PAD remains one of my favorite writers, period. Outside of Spidey, of course, his runs on Hulk and X-Factor are second to none. I would love to see PAD return to his own Spidey title someday.
    "What oldschool said"
    The Shadow, 2008

  3. #3
    Senior Member Billium 3's Avatar
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    Quote Originally Posted by oldschool View Post
    I whole-heartedly agree with just about all you wrote, Billum. Just a few quick notes;

    *You've never read Spidey 2099 and you are a PAD fan?? Man, you will LOVE it!! Get thee to a comic shop and start reading----stat!!

    *Not only was the "Death of Jean DeWolffe a highlight (and it's underrated sequel) but, really, his whole run on SSM was outstanding with nary a dud in the bunch! He came storming out of the gate with a very different take on Spidey (sort of forgotten now but it was quite different, if not Grant Morrison radical) and it worked.

    *I feel his FNSM was hit and miss only because of the unfortunate timing. "The Other" and "Unmasking" events really interrupted what should have been a solid run for him; still, his Vulture, Mysterio and Sandman stories were all excellent. Only the clunky future Hobby story fell a little flat.

    PAD remains one of my favorite writers, period. Outside of Spidey, of course, his runs on Hulk and X-Factor are second to none. I would love to see PAD return to his own Spidey title someday.
    *I'll have to see what I can do about checking out further issues of SM:2099, Dr.Oldschool.

    *Yes, his Spider-Man did have a different vibe about him than the other books had, didn't he?

    *Cross-overs like "The Other" and "Unmasking" almost always muddy the waters for the writer of a given book. I feel that "Unmasking" wasn't bad story-wise for Amazing, but "The Other" did no one any good. As for his future Hobgoblin story, I did like the issue before the other Uncle Ben arrives and we see his alternate reality; it was an interesting development compared to what happened in the 616 continuity.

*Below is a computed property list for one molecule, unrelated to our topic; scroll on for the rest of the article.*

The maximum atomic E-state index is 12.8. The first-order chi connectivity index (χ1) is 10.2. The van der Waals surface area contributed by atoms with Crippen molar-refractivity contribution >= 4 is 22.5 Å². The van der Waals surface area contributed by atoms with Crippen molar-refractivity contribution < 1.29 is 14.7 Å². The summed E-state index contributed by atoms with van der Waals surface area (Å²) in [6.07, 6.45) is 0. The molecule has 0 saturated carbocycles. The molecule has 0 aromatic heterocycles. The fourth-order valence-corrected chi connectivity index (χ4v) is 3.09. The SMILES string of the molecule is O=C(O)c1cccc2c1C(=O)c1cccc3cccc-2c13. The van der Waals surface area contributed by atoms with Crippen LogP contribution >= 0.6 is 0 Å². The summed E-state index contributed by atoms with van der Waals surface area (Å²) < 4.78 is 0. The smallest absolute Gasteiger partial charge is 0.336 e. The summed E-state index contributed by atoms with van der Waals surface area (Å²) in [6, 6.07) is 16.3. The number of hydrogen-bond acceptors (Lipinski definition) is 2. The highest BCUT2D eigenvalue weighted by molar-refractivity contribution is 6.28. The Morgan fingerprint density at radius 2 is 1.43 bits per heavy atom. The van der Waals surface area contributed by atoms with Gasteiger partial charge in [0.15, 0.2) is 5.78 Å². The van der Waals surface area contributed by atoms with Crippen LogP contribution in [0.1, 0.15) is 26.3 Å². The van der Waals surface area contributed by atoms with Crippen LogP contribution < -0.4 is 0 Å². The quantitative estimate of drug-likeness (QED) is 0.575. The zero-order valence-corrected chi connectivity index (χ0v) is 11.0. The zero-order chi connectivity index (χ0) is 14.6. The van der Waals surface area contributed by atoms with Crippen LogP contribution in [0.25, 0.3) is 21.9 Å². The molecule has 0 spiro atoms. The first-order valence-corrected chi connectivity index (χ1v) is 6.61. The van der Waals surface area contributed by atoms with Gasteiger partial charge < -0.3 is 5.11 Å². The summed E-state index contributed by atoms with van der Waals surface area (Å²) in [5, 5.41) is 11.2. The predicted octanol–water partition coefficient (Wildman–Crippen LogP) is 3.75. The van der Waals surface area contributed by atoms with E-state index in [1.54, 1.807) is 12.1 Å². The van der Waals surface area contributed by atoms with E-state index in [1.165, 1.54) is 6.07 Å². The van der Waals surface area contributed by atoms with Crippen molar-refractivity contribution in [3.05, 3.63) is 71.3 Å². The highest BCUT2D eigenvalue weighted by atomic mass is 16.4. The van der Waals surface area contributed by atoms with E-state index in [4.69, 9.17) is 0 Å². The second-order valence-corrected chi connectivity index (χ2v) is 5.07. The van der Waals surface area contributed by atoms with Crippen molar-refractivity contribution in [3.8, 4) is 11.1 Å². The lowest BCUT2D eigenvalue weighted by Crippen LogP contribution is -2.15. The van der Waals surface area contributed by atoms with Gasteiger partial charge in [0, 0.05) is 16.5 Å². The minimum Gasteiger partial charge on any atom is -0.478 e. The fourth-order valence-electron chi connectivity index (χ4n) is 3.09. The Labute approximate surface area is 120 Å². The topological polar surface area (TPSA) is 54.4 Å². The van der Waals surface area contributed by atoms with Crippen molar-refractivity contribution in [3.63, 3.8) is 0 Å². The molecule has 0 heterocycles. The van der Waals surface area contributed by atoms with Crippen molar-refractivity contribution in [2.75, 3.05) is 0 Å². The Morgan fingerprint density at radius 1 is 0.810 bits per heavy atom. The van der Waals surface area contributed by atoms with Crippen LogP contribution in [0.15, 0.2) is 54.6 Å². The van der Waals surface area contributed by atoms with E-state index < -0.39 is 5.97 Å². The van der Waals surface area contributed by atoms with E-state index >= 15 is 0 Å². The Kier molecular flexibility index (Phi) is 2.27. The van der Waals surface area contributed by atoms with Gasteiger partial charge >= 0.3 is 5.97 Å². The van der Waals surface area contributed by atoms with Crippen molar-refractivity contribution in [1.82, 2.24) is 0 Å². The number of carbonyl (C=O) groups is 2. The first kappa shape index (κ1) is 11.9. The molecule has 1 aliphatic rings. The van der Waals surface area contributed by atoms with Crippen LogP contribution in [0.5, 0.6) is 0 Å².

*I'd be down for Mr.David writing more Spidey. Who wouldn't?
    "Seriously, where's the Hobgoblin when you need him?"--Peter Parker, Amazing Spider-Man Annual #36

    "I'm being ignored more than Roderick Kingsley"--Me.
    "Dorkiest joke ever. Use it at parties."--Steve Wacker (AKA J Jonah Wacker).

  4. #4
    Daft Member Karl Cook's Avatar
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    Peter David. Not only is he my favourite Spider-Man writer but he's also my favourite writer full-stop.
    X-Factor is awesome!!!
    R.I.P. Don't pee in the (Dead)pool, November 2007 - January 2013

  5. #5
    Senior Member oldschool's Avatar
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    Quote Originally Posted by Billium 3 View Post
    *I'll have to see what I can do about checking out further issues of SM:2099, Dr.Oldschool.


    See, here is where having a Marvel app on the IPAD could be very handy; hopefully, we are not too far away from the day when we can just click and have a 100-issue or so run of a comic series for $20 or so. How cool would that be and how many more old series would we be apt to check out at that price point and that convenience??*Yes, his Spider-Man did have a different vibe about him than the other books had, didn't he?

    Sure did. Especially when we keep in mind that his run started in the mid-80's and was, I believe, ahead of the grim 'n gritty era that "Dark Knight Returns" and "Watchmen" ushered in.*Cross-overs like "The Other" and "Unmasking" almost always muddy the waters for the writer of a given book. I feel that "Unmasking" wasn't bad story-wise for Amazing, but "The Other" did no one any good. As for his future Hobgoblin story, I did like the issue before the other Uncle Ben arrives and we see his alternate reality; it was an interesting development compared to what happened in the 616 continuity.

    *I'd be down for Mr.David writing more Spidey. Who wouldn't?
    Agreed and Agreed!
    Last edited by oldschool; 11-07-2010 at 11:10 AM.
    "What oldschool said"
    The Shadow, 2008

  6. #6
    Thunder Crash Personamanx's Avatar
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    FNSM was the only Spidey book I read on a regular basis before OMD. If the book Remained with PAD still writing after OMD I may have been able to tolerate BND.

  7. #7
    Four degrees higher Cheesedique's Avatar
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    One of my favorite comic writers of all time, and my favorite Spider-man writer of modern times. His voicing of Parker is like no other. His Spectacular Spider-man run managed to be intriguing, darkly funny, and packed with action and spot-on characterization. To me, David was a master of the compressed storytelling of late 80's Marvel.

    I picked up the FNSM trades years after the series was canned, as I missed them when they first came out. Yes, his run was blindsided with "The Other" and the "Civil War" crap, but I really liked his Mysterio and Vulture issues. More than most other writers, I see where David tries to pick up threads of stories that other writers never did anything with (like the Other powers and Ms. Arrow).